Five Ways to Make the Most of Your High-Deductible Plan

If you’re already on a high-deductible health plan or make the move to one during this open enrollment season, you’re not alone. Last year, about 24% of employees who were offered employer-sponsored health benefits chose a high-deductible health plan, up a whopping 20% from the previous year. And since companies typically save 5% or more on premiums when they offer high deductible plans, it’s a pretty safe bet their popularity will only continue to rise.

A high-deductible plan (also called a “consumer-directed” health plan or “catastrophic health insurance”), is intended to encourage responsible use of healthcare by asking patients to share the cost burden with the insurer. Use these five insider tips to help keep your pre-deductible costs from turning catastrophic themselves.

Take Advantage of Free Preventive Care (and don’t put off care when you need it)

An unfortunate side effect of a shared cost burden is that many simply choose to put off non-urgent care in order to save money. This doesn’t work for a couple of reasons:

  • Non-urgent issues, if left untreated, can become very urgent and expensive issues down the line.
  • Most high-deductible health plans offer free or discounted preventive services like annual physicals, vaccines, and screenings.

Insurance companies have long recognized the importance of preventive care in saving money for both payers and patients. It’s in their best interest to make sure you get your yearly cholesterol screening, because that’s much cheaper than an ER visit for a heart attack.

Check your benefits plan for covered preventive services – you may be surprised by what your insurer will cover for free, or at a very low price.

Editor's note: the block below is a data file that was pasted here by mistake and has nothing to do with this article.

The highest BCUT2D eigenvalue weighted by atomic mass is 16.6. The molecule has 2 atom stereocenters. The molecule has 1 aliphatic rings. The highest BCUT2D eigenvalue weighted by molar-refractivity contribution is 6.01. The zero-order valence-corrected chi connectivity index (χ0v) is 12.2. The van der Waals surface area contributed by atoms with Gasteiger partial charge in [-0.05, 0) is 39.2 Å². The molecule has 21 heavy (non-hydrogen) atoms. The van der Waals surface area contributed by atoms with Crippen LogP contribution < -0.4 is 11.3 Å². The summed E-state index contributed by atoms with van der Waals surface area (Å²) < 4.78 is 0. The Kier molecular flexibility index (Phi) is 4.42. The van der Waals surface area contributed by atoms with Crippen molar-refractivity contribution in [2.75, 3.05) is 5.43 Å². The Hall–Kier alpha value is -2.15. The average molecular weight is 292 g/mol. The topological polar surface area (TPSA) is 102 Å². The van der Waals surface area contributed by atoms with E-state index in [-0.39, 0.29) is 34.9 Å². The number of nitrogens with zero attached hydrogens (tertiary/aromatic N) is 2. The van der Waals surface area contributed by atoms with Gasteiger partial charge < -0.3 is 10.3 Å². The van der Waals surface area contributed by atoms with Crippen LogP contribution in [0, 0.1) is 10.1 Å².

Use Transparency Tools to Shop and Compare

One of the reasons healthcare costs are so daunting for patients paying out of pocket is that we usually don’t know what we’re paying before the service is rendered. Using price transparency tools can help with that, by showing an average price for your local area. Having a ballpark number can help you determine if you’re getting a good deal.

Try Healthcare Bluebook to find out fair prices in your city or state, and use that number to help you negotiate fair self-pay rates.

Online healthcare marketplaces like MDsave show you the complete price upfront for each provider and let you purchase your procedure beforehand, so all you need at the doctor’s office is a voucher.

Negotiate Self-Pay Prices

When you make your appointment with the doctor’s office, let them know upfront that you’re paying out of pocket. Many providers are willing to work with you on the price. After all, they’d rather get paid what you can afford than not get paid at all. Ask for a self-pay or cash-pay price, and if it’s more than you can pay in one go, ask about a monthly payment plan.

Embrace Pharmacy Tools and Generics

Check out GoodRx before you fill your next prescription. They show you the price of the same medicine at different pharmacies in your area, so you don’t have to pay more for the same drug. GoodRx also offers coupons and includes information on manufacturer assistance programs where applicable.

Also consider getting the generic version of your prescription. Your doctor will specify if you need a name brand – otherwise, you can save money by going generic. Generics are cheaper for you and your insurer, and many insurance companies will cover more of the cost of a generic than a name brand.

Take Advantage of Tax-Sheltered Savings Accounts

If you are offered a Health Savings Account (HSA) or Flex Savings Account (FSA) with your health plan, these are a good opportunity to put money aside for your healthcare, completely tax-free. Many companies will match your HSA or FSA contribution from your paycheck up to a certain point, so don’t leave free money on the table.

Be sure you know whether you have an HSA or FSA, and keep track of the money in that account: while HSA funds can roll over into the next year, FSA funds tend to be use-it-or-lose-it.